3) Motor into 10 knots of wind on the nose and go exactly where I want to – actually I don’t see is as that much of an option on this boat but it would be on a larger one. On this one I would just be ‘pissing fuel into the wind’ and not really getting anywhere and would have a crew mutiny as it isn’t much fun motoring for days on end.
Last night at 1:30 HST we tacked onto port after almost 9 days on starboard. Although a benign 15 knots things went flying across the cabin as we have been living life on the other slant and things that were stowed fine have to be found a new home. We carried that tack until 4:30am HST this morning when we were losing latitude and so we tacked back to starboard. We will keep playing this game working our way east motoring when our speed drops below 5knots. We will motor not direct at SF but to 38N 144W and then reassess when we get roll call information.
Now to the title of the blog and what it has to do with anything out here. The options are like this:
1) Having been married for many years and at some points in the marriage you have compromised and gone in a direction you don’t want to (i.e. North and NNW) you decide that the grass is greener on the other side and you get a young mistress. So you head off east with this mistress and it is all really great you feel younger and life seems to be good. Life seems to get even better for you as you get lifted (looks like you are getting away with it and your wife hasn’t found out yet) but then eventually you get caught by your long suffering wife and divorce proceedings start (you get to the compressed air on the coast and are below SF). Your mistress now starts to become very high maintenance in fact a lot more maintenance than your ex wife to be was so combining that with the divorce proceedings you lose half you assets at least and get pretty beaten up (you end up beating up the california coast in big seas and lots of wind).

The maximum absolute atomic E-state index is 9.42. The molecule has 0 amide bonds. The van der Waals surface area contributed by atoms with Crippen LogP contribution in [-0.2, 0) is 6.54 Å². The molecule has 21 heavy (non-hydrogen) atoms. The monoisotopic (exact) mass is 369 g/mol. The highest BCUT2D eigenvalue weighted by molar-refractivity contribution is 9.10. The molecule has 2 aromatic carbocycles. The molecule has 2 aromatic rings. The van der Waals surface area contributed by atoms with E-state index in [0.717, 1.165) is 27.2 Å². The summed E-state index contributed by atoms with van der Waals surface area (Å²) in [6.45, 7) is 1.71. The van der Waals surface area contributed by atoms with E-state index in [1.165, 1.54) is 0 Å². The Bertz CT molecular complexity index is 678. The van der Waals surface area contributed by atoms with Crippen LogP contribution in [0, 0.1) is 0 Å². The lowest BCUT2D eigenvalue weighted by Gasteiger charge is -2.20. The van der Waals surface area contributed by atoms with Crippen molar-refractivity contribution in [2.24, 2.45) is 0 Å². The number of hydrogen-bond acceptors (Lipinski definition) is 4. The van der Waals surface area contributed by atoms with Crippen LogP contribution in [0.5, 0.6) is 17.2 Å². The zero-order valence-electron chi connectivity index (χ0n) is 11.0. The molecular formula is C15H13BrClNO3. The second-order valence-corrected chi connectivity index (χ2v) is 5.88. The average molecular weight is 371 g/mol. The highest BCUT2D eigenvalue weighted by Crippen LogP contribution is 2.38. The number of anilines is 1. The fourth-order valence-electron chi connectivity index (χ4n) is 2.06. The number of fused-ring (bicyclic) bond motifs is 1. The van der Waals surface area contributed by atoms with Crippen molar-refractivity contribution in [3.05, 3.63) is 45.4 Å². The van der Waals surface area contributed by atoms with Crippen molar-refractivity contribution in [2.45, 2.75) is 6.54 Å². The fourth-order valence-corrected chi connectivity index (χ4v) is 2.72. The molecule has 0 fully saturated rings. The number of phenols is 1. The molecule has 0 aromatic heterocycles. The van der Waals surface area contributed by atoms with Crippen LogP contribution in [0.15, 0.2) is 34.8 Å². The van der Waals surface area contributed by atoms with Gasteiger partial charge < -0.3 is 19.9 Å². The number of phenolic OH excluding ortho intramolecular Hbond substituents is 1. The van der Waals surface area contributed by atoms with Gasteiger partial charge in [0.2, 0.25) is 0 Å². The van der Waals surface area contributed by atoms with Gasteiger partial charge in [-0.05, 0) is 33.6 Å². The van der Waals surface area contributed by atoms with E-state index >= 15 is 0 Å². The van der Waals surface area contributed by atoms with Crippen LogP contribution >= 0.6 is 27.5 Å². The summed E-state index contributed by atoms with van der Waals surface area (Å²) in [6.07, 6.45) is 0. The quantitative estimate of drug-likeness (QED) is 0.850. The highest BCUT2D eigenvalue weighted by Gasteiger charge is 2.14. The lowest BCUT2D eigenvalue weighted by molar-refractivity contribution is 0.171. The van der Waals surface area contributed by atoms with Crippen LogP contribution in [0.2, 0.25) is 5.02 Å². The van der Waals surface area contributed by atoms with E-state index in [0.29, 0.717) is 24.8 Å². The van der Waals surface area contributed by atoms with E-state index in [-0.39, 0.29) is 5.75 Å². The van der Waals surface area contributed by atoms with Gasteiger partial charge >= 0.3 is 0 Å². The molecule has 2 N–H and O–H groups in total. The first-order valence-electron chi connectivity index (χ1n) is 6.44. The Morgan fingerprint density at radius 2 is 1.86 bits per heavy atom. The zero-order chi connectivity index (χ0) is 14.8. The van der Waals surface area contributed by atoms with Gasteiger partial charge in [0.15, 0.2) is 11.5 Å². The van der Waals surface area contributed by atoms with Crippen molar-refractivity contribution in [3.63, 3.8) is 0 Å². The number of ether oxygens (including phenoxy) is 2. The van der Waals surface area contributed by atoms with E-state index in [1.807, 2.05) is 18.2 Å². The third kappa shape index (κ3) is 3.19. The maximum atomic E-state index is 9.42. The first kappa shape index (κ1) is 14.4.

2) Having been married for many years you have learnt to compromise and at some points in your marriage it is like having a young mistress and you head off east not losing any latitude and life is really good. But every now and again you get a header (you lose to the south on port tack) but because you realise you have a great wife you tack and head back in the direction you don’t really want to go because life without her and retirement without her doesn’t look that great. Every now and again you decide between the two of you to spend some of the hard earned cash you have saved up and both go in the direction you want to go in (right at the Golden gate with the motor on full speed ahead) and life is a holiday. But remember retirement accounts are finite (only 70g fuel) and you can get too much of a good thing (get really bored by the sound of the engine!).
We are now starting to feel the chill at 37N and are starting to wear socks and sea boots but there are at least 9 days left of sailing and with the sun high in the sky it is sure to be pleasant during the day.
It is now time for me to get some sleep as the engine purrs away we are at 37 35N 146 20W heading for 38N 144W.